Little Edison has started his Chinese enrichment class for a month now. The last update I got from his teacher is that he has started making friends and conversing in Chinese. That’s a pretty good sign to me.
This is part of our conversation last month before he started his enrichment class. I find it quite funny.
Me: Boy, how do you tell Lao Shi if you need to go to the toilet?
Edison: Lao Shi, wo shang ce suo.
Me: Not very correct. Try again.
Edison: Lao Shi, wo yao ce suo.
Me: Wrong! Try again.
Edison: Lao Shi shang ce suo! Hahaha!
Me: *faint* Wrong! I give you a hint. It starts with “Lao Shi, wo yao …”
Edison: Lao Shi, wo yao shang ce suo!. .
Teaching Chinese is an uphill task for me. I studied in a public school in Malaysia, and I took Malay Language as my second language. I didn’t have any formal education in Chinese Language, except a few extra lessons here and there during my Primary School days.
So, my Chinese vocabulary is VERY limited. Furthermore, I speak in Cantonese at home with my parents. I only learnt to speak in Mandarin with my course mates when I studied in the university. And of course by now, I can speak Mandarin like any other Singaporeans, and without the Malaysian slang.
I bought many Chinese story books, as well as workbooks for Little Edison, but something is still lacking. So, I’ve been searching for some good Chinese websites to learn the language. These are four websites that I’ve found to be very useful for me.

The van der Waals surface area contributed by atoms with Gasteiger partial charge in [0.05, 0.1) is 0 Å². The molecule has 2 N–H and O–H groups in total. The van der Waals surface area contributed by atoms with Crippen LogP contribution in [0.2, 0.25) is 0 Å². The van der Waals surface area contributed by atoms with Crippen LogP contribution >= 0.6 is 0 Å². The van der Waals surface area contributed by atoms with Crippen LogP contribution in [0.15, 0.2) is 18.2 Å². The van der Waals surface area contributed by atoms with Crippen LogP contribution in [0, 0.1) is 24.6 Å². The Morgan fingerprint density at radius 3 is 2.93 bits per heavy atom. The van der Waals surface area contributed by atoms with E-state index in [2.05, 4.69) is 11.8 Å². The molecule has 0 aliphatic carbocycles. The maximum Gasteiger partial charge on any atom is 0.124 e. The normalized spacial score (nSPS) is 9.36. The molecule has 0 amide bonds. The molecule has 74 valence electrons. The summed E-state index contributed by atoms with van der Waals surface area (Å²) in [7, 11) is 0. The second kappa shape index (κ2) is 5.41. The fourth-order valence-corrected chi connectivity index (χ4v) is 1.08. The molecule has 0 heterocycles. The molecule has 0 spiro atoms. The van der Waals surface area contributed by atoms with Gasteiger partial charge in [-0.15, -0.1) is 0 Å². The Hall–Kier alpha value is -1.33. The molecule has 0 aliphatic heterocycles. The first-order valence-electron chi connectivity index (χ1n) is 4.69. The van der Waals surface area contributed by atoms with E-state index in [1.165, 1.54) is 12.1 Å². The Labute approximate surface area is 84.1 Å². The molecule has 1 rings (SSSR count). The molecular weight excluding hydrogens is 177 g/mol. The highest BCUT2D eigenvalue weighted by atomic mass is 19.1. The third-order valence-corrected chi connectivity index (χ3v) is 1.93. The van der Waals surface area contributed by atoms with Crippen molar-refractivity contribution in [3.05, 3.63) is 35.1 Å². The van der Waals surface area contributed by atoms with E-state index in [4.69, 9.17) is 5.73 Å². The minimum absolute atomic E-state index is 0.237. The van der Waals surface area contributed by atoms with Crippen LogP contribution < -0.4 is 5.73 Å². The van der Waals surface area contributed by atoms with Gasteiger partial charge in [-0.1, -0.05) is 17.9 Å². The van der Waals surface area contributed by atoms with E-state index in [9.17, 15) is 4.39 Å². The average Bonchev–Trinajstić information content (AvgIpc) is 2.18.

1. Learn Chinese Everyday.com (http://www.learnchineseeveryday.com/)
It’s a very good website to learn writing Chinese words in the correct stroke order. I find that the most difficult part is not the writing itself, but remembering the correct stroke order. So, this website is a very good reference to me.
2. Chinese Learner.com (http://www.chineselearner.com/)
It covers reading, writing and speaking in Chinese. I like the HanYuPinYin portion.
3. Hanlexon Chinese (http://www.hanlexon.org/index.htm)
You can find worksheets and flash cards here. You can also create yours and share.
4. Kids Chinese Podcast (http://kidschinesepodcast.com/)
Lastly, this is the one that I like best. It focuses on conversational Chinese by topics. The worksheets are very good, and I also like the HanYuPinYin portion.
If you’re also looking for Chinese educational materials online, please try the above and let me know if they are useful.